Investigating whether Arizona policemen discriminate against Latinos while enforcing immigration laws, the House Judiciary Committee will call Arizona Sheriff Joe Arpaio to testify. Arpaio has become a hero of the anti-immigration movement for leading for a three-year crackdown on illegals in Arizona, which has included controversial tactics like occasional crime sweeps in mostly Hispanic neighborhoods. Arpaio claims that the hearings, chaired by Rep. John Conyers (D-MI) are politically motivated. “They want to keep putting the pressure on me, hoping that I go away,” he said. “And that is not going to happen.” (Arizona Republic)
Speaking before a House appropriations subcommittee Wednesday, SEC head Mary Schapiro warned that the SEC might be forced to make significant operations cuts if Congress didn’t increase its funding The SEC was embarrassed this year by multiple failures to prevent several major alleged frauds. “I do not believe it would be wise for the SEC to retrench during such perilous times in our markets,” she said. Schapiro asked the committee to make available $17 million from previous budgets that went unspent. (Washington Post)
Howard Richman, a former executive at the medical pharmaceutical company Biopure, pleaded guilty Wednesday to pretending to have cancer to dodge investigations into an alleged fraud. He even admitted to impersonating a doctor in a call to investigators to dodge the trial. Richman faked the illness to avoid an SEC investigation into whether Biopure executives lied to investors about the status of a blood substitute called Hemopure. After clinical trials, the FDA rejected the drug due to safety concerns, but Biopure told investors that the deal had been approved.(Associated Press)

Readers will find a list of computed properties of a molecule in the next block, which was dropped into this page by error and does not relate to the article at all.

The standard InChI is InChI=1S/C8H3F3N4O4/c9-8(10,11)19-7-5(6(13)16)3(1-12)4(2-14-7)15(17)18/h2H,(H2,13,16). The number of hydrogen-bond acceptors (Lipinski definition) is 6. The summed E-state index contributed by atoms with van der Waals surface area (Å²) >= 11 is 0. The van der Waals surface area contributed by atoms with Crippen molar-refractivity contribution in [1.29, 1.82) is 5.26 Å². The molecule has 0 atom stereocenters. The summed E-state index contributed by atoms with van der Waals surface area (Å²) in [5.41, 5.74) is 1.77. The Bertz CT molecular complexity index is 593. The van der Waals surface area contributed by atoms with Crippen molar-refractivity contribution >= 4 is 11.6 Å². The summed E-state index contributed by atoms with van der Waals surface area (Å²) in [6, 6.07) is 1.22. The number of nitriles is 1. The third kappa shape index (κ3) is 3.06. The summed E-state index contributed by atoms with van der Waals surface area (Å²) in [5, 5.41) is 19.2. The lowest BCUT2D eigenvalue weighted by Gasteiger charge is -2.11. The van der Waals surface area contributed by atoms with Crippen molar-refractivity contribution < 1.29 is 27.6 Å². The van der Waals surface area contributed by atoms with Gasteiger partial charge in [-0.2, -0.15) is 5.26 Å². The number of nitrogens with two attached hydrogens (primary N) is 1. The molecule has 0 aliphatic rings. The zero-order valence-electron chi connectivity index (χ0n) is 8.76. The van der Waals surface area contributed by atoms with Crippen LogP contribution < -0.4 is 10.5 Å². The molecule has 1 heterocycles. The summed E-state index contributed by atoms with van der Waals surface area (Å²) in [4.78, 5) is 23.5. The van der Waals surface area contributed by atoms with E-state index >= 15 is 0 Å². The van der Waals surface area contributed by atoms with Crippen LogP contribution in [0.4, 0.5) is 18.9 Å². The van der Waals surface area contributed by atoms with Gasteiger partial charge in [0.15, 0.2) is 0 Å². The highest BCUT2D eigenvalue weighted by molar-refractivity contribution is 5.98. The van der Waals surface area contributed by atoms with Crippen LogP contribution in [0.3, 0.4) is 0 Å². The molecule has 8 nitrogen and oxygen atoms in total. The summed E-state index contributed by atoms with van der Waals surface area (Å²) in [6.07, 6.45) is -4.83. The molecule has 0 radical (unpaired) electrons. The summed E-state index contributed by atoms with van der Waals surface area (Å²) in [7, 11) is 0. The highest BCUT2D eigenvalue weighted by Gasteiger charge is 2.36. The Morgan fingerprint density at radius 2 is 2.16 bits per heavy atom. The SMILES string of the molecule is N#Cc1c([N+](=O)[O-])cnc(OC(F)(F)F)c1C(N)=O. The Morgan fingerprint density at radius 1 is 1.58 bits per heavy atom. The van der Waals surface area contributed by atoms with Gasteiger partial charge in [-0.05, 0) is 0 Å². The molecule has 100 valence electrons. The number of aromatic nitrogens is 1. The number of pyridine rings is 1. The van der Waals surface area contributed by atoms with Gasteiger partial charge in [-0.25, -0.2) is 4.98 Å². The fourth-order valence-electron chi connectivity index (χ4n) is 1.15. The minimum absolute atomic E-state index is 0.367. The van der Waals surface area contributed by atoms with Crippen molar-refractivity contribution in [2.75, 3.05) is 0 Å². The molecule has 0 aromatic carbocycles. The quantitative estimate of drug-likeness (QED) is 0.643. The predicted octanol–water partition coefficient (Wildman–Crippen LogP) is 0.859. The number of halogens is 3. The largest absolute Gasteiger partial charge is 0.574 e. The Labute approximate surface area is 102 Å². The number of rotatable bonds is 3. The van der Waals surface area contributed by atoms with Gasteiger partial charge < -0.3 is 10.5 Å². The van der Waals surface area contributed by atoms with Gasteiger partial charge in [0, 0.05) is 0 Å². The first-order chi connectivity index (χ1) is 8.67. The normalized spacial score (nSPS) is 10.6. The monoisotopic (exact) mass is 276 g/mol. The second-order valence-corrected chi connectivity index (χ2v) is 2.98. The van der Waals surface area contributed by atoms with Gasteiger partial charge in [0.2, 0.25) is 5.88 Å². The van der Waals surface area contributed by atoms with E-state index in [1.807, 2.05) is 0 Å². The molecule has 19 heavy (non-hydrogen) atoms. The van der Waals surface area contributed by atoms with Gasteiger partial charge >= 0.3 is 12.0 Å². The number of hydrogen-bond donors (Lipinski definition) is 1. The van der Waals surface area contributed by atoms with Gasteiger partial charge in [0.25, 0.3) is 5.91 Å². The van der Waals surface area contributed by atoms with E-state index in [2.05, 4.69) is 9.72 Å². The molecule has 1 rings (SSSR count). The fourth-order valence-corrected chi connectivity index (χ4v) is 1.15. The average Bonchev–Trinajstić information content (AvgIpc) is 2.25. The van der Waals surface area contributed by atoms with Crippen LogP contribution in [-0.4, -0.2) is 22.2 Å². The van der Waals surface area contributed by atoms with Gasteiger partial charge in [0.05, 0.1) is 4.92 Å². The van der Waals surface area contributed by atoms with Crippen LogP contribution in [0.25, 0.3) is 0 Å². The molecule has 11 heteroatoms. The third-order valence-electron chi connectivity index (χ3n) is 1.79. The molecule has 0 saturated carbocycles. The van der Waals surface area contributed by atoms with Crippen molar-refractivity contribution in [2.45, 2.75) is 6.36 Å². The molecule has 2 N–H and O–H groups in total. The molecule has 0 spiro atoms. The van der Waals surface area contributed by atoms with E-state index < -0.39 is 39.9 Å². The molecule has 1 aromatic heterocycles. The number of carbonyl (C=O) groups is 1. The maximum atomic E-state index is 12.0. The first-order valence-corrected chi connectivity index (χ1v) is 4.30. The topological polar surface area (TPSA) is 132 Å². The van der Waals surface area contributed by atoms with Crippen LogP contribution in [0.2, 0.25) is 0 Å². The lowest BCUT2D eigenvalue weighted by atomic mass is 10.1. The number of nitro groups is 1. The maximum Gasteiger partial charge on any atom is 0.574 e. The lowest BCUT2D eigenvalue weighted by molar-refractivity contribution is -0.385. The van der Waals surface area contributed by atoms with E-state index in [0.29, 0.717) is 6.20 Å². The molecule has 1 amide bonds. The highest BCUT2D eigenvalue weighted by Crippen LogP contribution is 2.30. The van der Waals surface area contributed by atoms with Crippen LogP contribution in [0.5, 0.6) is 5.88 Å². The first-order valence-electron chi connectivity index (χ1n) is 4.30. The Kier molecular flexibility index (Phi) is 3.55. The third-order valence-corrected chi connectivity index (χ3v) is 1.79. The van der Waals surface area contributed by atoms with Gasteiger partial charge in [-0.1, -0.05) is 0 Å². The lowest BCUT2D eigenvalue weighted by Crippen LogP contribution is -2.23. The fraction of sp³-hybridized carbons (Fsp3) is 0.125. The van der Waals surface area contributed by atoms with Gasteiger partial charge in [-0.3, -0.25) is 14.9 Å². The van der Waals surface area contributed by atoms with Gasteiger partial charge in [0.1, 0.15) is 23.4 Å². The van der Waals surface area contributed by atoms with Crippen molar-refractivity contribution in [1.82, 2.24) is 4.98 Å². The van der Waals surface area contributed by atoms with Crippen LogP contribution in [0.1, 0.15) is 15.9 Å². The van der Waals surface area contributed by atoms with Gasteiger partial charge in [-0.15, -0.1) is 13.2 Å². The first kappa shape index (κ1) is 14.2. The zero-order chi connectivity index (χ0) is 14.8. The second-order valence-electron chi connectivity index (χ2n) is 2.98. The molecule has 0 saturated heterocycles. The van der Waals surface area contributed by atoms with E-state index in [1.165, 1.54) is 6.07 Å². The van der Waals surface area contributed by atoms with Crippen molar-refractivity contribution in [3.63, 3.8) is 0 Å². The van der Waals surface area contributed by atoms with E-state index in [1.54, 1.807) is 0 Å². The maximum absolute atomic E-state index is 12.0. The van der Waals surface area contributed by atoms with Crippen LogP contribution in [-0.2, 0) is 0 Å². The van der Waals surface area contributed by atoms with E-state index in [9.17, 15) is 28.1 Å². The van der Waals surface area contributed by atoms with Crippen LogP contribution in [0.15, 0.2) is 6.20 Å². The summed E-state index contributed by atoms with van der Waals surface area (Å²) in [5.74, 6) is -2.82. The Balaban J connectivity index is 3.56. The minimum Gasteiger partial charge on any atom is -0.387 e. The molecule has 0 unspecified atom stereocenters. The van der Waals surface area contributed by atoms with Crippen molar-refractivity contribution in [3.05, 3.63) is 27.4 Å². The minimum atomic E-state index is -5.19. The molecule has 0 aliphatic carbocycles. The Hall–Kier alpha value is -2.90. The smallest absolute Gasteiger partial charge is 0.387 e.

The SEC will freeze the assets of a Northern California investment company for operating a $40 million Ponzi scheme, the agency announced Wednesday. Equity Investment Management and Trading is charged with defrauding approximately 150 investors over a four-and-a-half-year period. The company and its top executives, Anthony Vassallo and Kenneth Kenizer, are accused of raising money from new investors to pay outstanding debts. (Associated Press).
The former CEO of National Century, a health care financing company, will soon receive his sentence after being convicted of twelve counts of fraud and money laundering in October. Prosecutors compared Lance Poulson’s fraud to the Enron and Worldcom scandals. In addition to the 10 year sentence being served and $17,500 witness tampering fine, Poulson could serve up to 135 years in prison. (Business First of Columbus)